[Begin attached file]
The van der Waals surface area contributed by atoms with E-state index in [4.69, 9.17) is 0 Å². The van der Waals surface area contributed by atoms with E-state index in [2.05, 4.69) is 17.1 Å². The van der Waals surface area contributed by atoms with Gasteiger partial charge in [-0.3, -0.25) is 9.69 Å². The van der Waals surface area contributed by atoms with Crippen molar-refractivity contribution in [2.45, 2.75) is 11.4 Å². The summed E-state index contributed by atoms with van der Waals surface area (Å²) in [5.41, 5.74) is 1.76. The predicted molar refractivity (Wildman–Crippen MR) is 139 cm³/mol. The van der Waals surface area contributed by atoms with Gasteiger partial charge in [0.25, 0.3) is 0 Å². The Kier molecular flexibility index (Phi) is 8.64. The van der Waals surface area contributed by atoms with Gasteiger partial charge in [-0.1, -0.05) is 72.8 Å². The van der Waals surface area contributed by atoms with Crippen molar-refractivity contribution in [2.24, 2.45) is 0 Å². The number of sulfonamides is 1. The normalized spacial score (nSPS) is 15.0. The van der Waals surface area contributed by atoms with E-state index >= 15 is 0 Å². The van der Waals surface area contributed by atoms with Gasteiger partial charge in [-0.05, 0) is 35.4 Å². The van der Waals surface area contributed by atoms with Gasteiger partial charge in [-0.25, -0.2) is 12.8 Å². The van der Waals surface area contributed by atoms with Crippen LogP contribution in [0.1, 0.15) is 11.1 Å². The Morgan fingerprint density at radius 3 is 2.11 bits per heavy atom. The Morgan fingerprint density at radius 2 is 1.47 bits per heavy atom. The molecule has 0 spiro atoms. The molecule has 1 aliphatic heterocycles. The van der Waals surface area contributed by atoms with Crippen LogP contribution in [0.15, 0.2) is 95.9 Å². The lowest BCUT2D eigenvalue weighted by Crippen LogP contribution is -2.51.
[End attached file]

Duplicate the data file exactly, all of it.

The van der Waals surface area contributed by atoms with E-state index in [4.69, 9.17) is 0 Å². The van der Waals surface area contributed by atoms with E-state index in [2.05, 4.69) is 17.1 Å². The van der Waals surface area contributed by atoms with Gasteiger partial charge in [-0.3, -0.25) is 9.69 Å². The van der Waals surface area contributed by atoms with Crippen molar-refractivity contribution in [2.45, 2.75) is 11.4 Å². The summed E-state index contributed by atoms with van der Waals surface area (Å²) in [5.41, 5.74) is 1.76. The predicted molar refractivity (Wildman–Crippen MR) is 139 cm³/mol. The van der Waals surface area contributed by atoms with Gasteiger partial charge in [0.25, 0.3) is 0 Å². The Kier molecular flexibility index (Phi) is 8.64. The van der Waals surface area contributed by atoms with Gasteiger partial charge in [-0.1, -0.05) is 72.8 Å². The van der Waals surface area contributed by atoms with Crippen molar-refractivity contribution in [2.24, 2.45) is 0 Å². The number of sulfonamides is 1. The normalized spacial score (nSPS) is 15.0. The van der Waals surface area contributed by atoms with E-state index >= 15 is 0 Å². The van der Waals surface area contributed by atoms with Gasteiger partial charge in [-0.05, 0) is 35.4 Å². The van der Waals surface area contributed by atoms with Gasteiger partial charge in [-0.25, -0.2) is 12.8 Å². The van der Waals surface area contributed by atoms with Crippen LogP contribution in [0.1, 0.15) is 11.1 Å². The Morgan fingerprint density at radius 3 is 2.11 bits per heavy atom. The Morgan fingerprint density at radius 2 is 1.47 bits per heavy atom. The molecule has 0 spiro atoms. The molecule has 1 aliphatic heterocycles. The van der Waals surface area contributed by atoms with Crippen LogP contribution in [0.15, 0.2) is 95.9 Å². The lowest BCUT2D eigenvalue weighted by Crippen LogP contribution is -2.51.